Libby McGill and Stacy Knowlton do more than hand out Band-Aids and soothe tummy aches. They help save lives.
As school nurses for Auburn City Schools, McGill and Knowlton make sure students are able to get through every school day safely, and assure parents that if something does happen to their child, they will be well-taken care of.
“People have no idea, probably, out in the public, what we do every day,” McGill said.
McGill is the school nurse at Ogletree Elementary School, which teaches students in grades 3-5. Knowlton is the school nurse at Auburn Junior High School, which teaches eighth- and ninth-graders.
In addition to keeping children healthy and well on a daily basis, they are responsible for creating step-by-step healthcare plans for students with certain
health conditions, such as asthma, and letting teachers and staffers know what to do if one of those students suddenly has trouble breathing. They work with a student’s parents and doctors to come up with the healthcare plans.
“Each teacher that has that student will need to know their health condition and what they need to do if that health condition happens in class,” Knowlton said.
They also train teachers and staffers on how to use medical equipment, such as automated external defibrillators, and how to administer certain medications such as Narcan and epinephrine, and keep parents and doctors informed about students' conditions.
“It’s a school, but it’s a community, and it’s a building of trust,” said Brenda Lindahl, ACS nurse administrator. “Pulling those two together is a big part of school nursing.”
ACS services roughly 9,000 students in grades K-12. It has 19 full-time nurses and 12 substitute nurses.
There are 13 schools in the district. Each school has at least one school nurse. Some have two, depending on the size.
“Numbers and health acuity, the two go side-by-side,” Lindahl said.
The nurses see anywhere from 30 to 40 students a day, sometimes more.
Knowlton takes pride in the fact she is able to care for people’s children and give them a sense of security. McGill likes knowing what she does every day makes a difference.
“I look forward to going to work every day,” McGill said. “It is kind of like a little triage station, like a little mini-ER.”
No two days are the same.
The women have treated students with common colds and headaches to students with more serious health conditions such as hemophilia, cystic fibrosis, Crohn's disease, diabetes, cancer and seizures.
McGill recalled the additional support she provided to a fourth-grader after he was diagnosed with diabetes.
“He was quickly able to get a pump and continuous glucose monitor and just did excellent with that,” McGill said. “We worked through communication and him standing up for himself and being his best advocate, recognizing the symptoms. All those kinds of things.”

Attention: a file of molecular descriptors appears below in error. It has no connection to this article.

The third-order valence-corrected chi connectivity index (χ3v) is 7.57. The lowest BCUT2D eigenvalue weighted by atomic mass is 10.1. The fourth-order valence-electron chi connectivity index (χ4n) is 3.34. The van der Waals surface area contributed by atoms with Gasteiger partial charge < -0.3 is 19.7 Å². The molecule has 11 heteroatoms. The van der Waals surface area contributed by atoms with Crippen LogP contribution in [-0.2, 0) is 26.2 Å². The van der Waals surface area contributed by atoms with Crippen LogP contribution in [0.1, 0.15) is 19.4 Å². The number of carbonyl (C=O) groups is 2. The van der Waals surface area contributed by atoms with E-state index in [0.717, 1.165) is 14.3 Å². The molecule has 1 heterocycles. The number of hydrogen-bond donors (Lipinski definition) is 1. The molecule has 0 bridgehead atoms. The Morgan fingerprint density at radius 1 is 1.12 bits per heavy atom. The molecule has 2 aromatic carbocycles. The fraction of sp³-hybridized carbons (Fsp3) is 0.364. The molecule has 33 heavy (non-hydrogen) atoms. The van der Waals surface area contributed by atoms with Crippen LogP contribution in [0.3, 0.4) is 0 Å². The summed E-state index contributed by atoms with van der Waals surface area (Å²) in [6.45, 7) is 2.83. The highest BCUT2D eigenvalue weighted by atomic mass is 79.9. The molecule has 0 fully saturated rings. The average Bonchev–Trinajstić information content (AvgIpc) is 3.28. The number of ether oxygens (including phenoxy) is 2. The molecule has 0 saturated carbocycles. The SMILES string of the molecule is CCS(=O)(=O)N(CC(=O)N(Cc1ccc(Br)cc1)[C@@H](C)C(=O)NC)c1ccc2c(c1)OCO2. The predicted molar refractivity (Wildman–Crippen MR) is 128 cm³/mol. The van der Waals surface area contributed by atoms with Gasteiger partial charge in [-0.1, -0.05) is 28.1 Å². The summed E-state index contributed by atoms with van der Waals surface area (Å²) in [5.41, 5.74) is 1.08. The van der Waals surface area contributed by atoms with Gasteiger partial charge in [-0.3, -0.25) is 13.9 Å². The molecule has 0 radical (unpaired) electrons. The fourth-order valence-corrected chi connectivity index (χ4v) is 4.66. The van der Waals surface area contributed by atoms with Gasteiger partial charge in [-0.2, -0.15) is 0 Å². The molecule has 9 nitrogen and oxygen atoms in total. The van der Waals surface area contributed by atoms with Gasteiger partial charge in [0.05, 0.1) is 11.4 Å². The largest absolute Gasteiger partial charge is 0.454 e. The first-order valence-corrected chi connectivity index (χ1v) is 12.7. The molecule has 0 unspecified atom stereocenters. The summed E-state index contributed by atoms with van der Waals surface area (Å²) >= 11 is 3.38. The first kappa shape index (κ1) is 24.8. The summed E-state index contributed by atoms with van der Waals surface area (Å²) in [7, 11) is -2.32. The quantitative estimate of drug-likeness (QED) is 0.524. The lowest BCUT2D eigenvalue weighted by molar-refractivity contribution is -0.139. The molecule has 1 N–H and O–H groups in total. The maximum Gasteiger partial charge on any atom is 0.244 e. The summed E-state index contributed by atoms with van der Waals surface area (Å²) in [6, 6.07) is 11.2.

Lindahl said one difference between school nurses and hospital nurses is that school nurses allow more input from a student’s parents when it comes to their care, unlike hospital nurses who are working under a doctor’s orders. That can be very comforting.
“We do work under the Nurse Practice Act with orders, but we also have a big input (from) the parents: How do they care for that child? How do they lay them down for their nap and what kind of position? What do you do when they get upset and cry?” Lindahl said.
“We want to hear what they have to say 'cause we want them to know that’s important and we’re going to do the best we can to do it in the schools. And that builds trust.”
Another thing that builds trust is staying connected and having an open line of communication with parents. McGill, for instance, spoke frequently with the mother of the fourth-grader with diabetes.
“(I was) reassuring her that we were willing to adjust or do whatever to make his day best and so that he could function,” McGill said. “He was in my office a decent amount if his blood sugar dropped.
“The communication, care and empathy with these parents is what’s huge."
School nurses can also be vital when it comes to mental health. Some students who may not be comfortable going to a teacher or counselor may come to the nurses office because they see it as a safe space. Knowlton has treated students who have engaged in self-harm, had suicidal thoughts or who have overdosed.
“I’m not always sure why but I think it’s the genuine compassion a school nurse has, they have a tendency to feel they can talk to you,” Lindahl said. “We always point out to them, ‘What you say to me, I’m hearing you, but if in any way I think it’s harmful to you, I’m going to have to tell someone.’”